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I always used the yolk of the egg for preparing mousseline sauce, but sometimes I see recipes on the web where they use the white of the egg.

Like in the definition on this site epicurious

mousseline [moos-LEEN] 1. Any sauce to which whipped cream or beaten egg whites have been added just prior to serving to give it a light, airy consistency.

So what's the 'orthodox' way of making mousseline sauce?

And what difference would it make to use the whites instead of the yolks?

I guess, I will have to try it one of these days, but was wondering about.

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It should* be made (classically) with egg whites. It is supposed to be a light hollandaise based sauce. Obviously the white is lighter. All the fat from in the mousseline should come from the butter, not yolk.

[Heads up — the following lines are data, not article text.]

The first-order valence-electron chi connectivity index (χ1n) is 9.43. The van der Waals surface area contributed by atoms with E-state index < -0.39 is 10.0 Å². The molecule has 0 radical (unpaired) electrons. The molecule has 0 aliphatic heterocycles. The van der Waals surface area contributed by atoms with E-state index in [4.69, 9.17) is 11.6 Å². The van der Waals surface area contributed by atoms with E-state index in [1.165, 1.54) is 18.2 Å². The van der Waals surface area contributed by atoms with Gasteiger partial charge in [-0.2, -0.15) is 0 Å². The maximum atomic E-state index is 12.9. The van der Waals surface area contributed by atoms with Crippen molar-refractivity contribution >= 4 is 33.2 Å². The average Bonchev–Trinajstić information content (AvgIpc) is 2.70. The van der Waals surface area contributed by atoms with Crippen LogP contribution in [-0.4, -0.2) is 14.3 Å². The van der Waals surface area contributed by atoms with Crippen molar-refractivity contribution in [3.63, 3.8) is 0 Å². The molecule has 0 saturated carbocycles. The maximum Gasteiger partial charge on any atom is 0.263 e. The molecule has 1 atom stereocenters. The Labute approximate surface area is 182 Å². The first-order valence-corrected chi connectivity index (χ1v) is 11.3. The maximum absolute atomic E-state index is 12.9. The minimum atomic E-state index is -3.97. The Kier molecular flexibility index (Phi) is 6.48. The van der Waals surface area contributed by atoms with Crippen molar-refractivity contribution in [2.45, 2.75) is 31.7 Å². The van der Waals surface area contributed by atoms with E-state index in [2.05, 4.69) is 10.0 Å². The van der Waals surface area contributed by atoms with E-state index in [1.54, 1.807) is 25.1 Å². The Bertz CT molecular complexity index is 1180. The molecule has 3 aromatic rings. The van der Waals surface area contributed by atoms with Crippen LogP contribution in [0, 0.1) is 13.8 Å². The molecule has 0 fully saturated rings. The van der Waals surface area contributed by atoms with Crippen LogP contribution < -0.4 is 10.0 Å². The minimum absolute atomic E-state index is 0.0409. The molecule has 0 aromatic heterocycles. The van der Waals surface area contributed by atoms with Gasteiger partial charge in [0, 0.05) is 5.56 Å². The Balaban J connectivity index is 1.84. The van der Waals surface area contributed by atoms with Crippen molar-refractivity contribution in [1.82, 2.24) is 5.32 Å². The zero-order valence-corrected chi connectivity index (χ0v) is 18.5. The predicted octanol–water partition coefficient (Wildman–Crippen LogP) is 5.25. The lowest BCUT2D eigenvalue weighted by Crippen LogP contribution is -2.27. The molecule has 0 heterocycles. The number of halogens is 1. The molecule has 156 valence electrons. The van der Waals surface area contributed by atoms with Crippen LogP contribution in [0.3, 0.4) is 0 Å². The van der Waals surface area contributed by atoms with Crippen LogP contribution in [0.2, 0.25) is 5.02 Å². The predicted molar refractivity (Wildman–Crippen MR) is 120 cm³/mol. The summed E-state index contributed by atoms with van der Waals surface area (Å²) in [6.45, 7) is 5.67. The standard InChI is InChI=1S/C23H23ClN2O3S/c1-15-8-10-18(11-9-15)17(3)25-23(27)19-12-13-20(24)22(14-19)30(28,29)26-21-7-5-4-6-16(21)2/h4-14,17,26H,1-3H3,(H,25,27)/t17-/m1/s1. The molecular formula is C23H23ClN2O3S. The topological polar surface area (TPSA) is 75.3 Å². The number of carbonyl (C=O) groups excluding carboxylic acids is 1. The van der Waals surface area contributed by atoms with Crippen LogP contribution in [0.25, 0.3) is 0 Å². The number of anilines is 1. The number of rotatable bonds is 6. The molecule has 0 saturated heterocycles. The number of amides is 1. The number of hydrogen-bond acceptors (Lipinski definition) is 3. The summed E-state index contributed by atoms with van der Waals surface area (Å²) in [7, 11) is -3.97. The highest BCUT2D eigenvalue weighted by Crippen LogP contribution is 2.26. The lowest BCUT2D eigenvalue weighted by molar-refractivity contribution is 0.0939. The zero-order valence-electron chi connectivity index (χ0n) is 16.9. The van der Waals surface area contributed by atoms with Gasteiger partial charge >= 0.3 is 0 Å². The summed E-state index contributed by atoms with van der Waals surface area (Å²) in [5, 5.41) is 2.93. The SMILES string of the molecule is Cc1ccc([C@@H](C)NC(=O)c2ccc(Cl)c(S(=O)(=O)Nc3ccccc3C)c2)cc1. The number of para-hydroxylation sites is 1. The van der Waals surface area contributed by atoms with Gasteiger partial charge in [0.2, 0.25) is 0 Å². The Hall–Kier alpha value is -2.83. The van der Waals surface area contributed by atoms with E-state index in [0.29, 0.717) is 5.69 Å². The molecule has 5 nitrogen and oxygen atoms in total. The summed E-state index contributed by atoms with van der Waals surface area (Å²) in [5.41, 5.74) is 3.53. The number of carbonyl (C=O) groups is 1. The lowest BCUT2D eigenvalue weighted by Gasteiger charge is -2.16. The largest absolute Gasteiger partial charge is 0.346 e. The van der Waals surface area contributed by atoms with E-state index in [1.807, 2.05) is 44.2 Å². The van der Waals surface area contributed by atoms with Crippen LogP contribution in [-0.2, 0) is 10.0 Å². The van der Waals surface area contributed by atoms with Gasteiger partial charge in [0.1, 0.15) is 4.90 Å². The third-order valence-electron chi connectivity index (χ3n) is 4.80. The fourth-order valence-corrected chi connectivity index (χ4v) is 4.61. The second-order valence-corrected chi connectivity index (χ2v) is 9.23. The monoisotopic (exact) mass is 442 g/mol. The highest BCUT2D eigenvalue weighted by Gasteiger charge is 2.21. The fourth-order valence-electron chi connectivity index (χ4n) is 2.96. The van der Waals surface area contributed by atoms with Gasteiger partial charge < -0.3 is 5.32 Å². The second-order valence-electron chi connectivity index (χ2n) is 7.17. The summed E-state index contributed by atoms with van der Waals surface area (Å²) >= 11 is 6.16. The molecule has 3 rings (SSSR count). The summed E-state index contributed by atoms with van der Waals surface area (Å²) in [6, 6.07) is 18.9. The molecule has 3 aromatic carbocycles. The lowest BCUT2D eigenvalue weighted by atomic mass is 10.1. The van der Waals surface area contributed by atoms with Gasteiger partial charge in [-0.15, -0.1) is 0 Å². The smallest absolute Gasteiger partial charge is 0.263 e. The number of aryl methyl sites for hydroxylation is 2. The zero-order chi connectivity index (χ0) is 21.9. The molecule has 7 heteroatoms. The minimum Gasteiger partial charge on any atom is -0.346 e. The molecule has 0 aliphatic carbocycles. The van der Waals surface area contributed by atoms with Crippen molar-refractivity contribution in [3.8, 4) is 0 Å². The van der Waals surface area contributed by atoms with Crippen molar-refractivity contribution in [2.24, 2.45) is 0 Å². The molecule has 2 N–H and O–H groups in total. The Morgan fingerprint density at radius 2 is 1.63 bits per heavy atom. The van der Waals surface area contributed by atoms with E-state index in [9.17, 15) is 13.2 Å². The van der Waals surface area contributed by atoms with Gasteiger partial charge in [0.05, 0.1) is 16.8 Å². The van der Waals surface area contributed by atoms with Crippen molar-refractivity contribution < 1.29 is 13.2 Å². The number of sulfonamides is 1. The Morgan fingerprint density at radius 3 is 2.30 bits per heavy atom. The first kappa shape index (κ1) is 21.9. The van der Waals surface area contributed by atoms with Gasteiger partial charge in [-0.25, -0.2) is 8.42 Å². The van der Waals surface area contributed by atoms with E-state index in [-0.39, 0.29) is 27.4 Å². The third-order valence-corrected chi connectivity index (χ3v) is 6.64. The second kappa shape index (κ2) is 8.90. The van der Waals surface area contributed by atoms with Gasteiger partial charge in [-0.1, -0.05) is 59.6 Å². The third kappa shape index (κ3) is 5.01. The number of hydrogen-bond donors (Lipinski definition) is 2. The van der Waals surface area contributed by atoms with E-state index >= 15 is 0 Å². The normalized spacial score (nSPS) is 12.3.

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    I find this answer confusing. If it is a hollandaise, how can it be made without yolk? Where do the emulsifiers come from? Could you maybe explain a bit more how it is made? – rumtscho Apr 21 '11 at 13:29
  • Apologies. Start by making a hollandaise. A mousseline is a hollandaise based sauce (just like a bearnaise). It is what happens after that makes it into a mousseline. Use whites, not yolks. That's all I meant. Hope this clears up any confusion. – mrwienerdog Apr 21 '11 at 16:14

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